SYL canal row: Forest department at sea over land transfer
Even as the revenue department is in the process of transferring the land acquired for the Sutlej-Yamuna Link (SYL) canal to the original owners, the forest department has got no intimation about the entire exercise.cities Updated: Nov 19, 2016 11:08 IST
Even as the revenue department is in the process of transferring the land acquired for the Sutlej-Yamuna Link (SYL) canal to the original owners, the forest department has got no intimation about the entire exercise.
As many as 50 mutations have already been completed in Fatehgarh Sahib district as the revenue department is in the process of transferring the land acquired for the SYL canal to the original owners.
Stating this on Friday, Chunni Kalan kanungo Narinder Singh said the state government had acquired the land of 500 farmers of 29 villages of the district for the canal.
On the other hand, the forest department has still not received any communication from other departments or ministries concerned.
“We haven’t received any notice on the proposed return of the land yet,” said Tejinder Singh, district forest officer (DFO), Mohali.
However, he clarified that as far as they are concerned, ownership does not matter until someone tries to cut the trees. “Ownership can be of anyone, but the forest cannot be cut. Any deforestation attempt by anyone, even the owners of the land, will invite action according to the forest act,” he said.
The forest department had recovered nearly 1.75 lakh as penalty against illegal felling of trees by farmers in March this year and managed to save timber going into the hands of wood thieves.
However, the revenue department could not confirm the number of total mutations to be done as they are still compiling the data.
“I cannot say anything about the number as we are still working on it,” said Kiranjit Singh Tiwana, district revenue officer (DRO).
DEALING WITH THE DEAD
Meanwhile, officials claimed that they will first transfer land to the original owners, even if they are dead and their legal heirs will be found later as there are still no instructions for giving physical possession of land. “That will take time.” Tiwana added.
This leaves several questions unanswered. Who exactly will take the physically possession of the land after its transfer on paper? Will farmers be able to fill the nearly 20-25 feet deep canal? Will they be able to use the land for any purpose as the forest department is taking a tough stance as the land along the banks comes under the forest cover?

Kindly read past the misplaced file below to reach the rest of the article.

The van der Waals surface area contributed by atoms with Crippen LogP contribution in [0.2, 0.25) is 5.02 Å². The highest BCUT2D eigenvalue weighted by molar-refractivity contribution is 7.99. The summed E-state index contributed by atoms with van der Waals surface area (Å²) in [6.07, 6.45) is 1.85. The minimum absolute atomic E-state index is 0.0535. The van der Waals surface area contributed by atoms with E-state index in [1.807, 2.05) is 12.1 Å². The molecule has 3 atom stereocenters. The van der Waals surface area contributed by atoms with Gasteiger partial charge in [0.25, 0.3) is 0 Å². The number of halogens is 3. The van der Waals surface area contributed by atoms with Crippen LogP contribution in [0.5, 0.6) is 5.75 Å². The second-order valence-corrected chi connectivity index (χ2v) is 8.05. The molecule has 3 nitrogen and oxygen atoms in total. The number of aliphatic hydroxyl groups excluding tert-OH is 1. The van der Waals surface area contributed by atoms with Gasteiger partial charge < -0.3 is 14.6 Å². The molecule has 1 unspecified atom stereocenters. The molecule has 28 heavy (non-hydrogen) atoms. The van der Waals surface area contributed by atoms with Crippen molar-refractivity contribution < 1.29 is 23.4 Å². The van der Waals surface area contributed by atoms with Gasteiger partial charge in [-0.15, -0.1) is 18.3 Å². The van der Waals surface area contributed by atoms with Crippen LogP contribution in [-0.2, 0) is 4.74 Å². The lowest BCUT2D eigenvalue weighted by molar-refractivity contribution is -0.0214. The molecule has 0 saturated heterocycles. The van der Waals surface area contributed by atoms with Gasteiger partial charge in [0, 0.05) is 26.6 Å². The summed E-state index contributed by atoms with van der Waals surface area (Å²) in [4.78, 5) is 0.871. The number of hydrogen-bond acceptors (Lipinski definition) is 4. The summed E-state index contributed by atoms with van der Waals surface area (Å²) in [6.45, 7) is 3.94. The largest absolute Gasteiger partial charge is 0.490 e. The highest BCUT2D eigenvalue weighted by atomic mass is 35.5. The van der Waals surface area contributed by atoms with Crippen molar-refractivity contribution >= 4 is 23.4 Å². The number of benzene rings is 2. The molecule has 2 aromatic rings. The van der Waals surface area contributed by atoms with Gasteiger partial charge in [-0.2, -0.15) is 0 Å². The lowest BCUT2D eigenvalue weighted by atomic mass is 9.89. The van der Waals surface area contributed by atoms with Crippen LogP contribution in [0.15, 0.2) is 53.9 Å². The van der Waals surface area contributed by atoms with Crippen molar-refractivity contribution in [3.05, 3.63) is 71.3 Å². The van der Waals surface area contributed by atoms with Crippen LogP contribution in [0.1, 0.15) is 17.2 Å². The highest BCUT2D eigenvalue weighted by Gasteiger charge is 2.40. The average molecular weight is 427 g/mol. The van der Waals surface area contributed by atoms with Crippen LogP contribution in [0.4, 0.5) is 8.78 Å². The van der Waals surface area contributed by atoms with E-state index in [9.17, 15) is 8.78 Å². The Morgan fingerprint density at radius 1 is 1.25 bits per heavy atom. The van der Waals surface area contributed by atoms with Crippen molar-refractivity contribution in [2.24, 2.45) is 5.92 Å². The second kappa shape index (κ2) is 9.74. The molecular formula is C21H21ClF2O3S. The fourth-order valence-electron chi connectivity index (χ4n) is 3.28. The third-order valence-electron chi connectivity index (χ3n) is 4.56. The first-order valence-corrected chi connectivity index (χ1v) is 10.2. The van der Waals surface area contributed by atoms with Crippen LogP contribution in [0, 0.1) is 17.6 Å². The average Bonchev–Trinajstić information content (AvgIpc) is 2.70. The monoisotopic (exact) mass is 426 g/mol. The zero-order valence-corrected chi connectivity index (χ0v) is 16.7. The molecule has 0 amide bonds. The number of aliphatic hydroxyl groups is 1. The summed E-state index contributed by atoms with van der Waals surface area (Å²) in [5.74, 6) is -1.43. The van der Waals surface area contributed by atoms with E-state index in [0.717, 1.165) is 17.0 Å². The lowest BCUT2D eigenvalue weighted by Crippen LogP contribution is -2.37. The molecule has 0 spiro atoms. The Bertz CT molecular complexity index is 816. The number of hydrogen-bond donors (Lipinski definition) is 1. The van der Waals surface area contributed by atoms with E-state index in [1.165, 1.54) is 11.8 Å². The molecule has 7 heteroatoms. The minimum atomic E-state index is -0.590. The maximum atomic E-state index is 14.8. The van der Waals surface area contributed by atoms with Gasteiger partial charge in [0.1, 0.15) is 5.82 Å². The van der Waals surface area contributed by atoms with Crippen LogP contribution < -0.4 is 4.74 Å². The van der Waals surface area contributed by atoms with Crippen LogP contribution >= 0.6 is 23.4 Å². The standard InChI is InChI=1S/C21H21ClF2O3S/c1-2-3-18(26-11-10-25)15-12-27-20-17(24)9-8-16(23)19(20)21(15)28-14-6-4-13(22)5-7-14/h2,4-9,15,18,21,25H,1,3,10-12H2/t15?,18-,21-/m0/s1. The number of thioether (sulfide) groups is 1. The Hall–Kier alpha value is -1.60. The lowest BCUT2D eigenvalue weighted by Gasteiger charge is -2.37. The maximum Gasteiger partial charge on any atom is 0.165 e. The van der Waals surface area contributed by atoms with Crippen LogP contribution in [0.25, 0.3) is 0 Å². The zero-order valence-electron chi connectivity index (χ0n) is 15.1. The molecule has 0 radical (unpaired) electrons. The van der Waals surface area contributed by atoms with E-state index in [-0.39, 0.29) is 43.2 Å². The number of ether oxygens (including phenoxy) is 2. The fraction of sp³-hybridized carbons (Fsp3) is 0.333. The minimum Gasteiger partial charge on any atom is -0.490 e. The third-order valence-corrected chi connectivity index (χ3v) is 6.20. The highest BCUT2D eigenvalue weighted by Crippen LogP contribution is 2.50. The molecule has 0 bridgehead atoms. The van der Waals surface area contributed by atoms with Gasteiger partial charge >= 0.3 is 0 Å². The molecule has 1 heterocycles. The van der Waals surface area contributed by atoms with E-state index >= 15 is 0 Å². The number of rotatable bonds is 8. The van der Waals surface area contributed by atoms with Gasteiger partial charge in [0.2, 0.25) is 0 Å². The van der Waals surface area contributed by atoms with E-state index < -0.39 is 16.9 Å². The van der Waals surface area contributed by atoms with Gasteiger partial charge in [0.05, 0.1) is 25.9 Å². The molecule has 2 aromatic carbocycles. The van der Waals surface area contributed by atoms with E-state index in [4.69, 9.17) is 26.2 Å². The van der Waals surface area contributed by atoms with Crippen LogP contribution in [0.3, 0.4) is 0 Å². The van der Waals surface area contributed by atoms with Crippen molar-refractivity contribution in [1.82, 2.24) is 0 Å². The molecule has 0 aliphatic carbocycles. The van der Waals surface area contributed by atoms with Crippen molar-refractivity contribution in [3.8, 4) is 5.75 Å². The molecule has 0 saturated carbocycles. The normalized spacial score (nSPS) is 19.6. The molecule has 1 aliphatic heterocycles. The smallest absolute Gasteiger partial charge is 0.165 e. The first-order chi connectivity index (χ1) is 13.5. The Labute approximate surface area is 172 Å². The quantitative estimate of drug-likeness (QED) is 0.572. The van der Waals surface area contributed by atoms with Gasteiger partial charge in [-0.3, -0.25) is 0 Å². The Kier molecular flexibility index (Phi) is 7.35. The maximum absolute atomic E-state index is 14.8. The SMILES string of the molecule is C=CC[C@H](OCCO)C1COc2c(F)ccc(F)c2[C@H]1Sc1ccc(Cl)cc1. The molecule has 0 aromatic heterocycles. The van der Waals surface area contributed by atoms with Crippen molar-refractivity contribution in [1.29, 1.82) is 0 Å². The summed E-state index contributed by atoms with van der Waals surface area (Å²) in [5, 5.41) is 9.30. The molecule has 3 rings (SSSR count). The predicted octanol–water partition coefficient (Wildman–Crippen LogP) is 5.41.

TOUGH TASK FOR REVENUE DEPT
Several revenue department officials, including a DRO, 9 patwaris and two kanungos are working constantly to compile the data and identify the owners of the land.
Many of the entries made in records show the land of 4-5 farmers under a single entry. The department is still to find how many mutations they need to do.
The entire SYL area in the district falls in Khamano and Bassi Pathana tehsils, but the drains and distributaries which were supposed to be operational with the SYL canal fall in five villages of Khera block of tehsil Fatehgarh Sahib.
Sukhpinder Kaur, tehsildar, Fatehgarh Sahib said that though no SYL canal land falls under her jurisdiction, she still needs to work on it for the mutation of land falling under the drains and distributaries to original owners.
Meanwhile, Bassi Pathana MLA (SAD) Nirmal Singh on Friday appealed to original owners of SYL land and their heirs to submit their requests for mutation with the revenue department.
MAJITHIA’S APPEALS OFFICIALS TO COOPERATE
CHANDIGARH: Punjab revenue minister Bikram Singh Majithia on Friday appealed all revenue officials to implement cabinet’s “historic decision” on the SYL canal land transfer to original owners by “rising above all considerations”.
In a letter to the deputy commissioners, subdivisional magistrates, tehsildars, naib tehsildars, kanungos and patwaris concerned, the minister reminded them that their one signature (while transferring SYL canal land to rightful owners in revenue records) will safeguard the future of Punjab children and their coming generations.
“Anyone failing to obey the wishes of the people of Punjab will be doing disservice to its people and will not be forgiven for generations to come,” he said in a one-page letter.
“You might have to endure inconveniences by working overtime and also on holidays. I only ask you to treat it as a service to the people of Punjab who will remember you as its modern day heroes who safeguarded the interests of its people for all times to come,” the letter reads.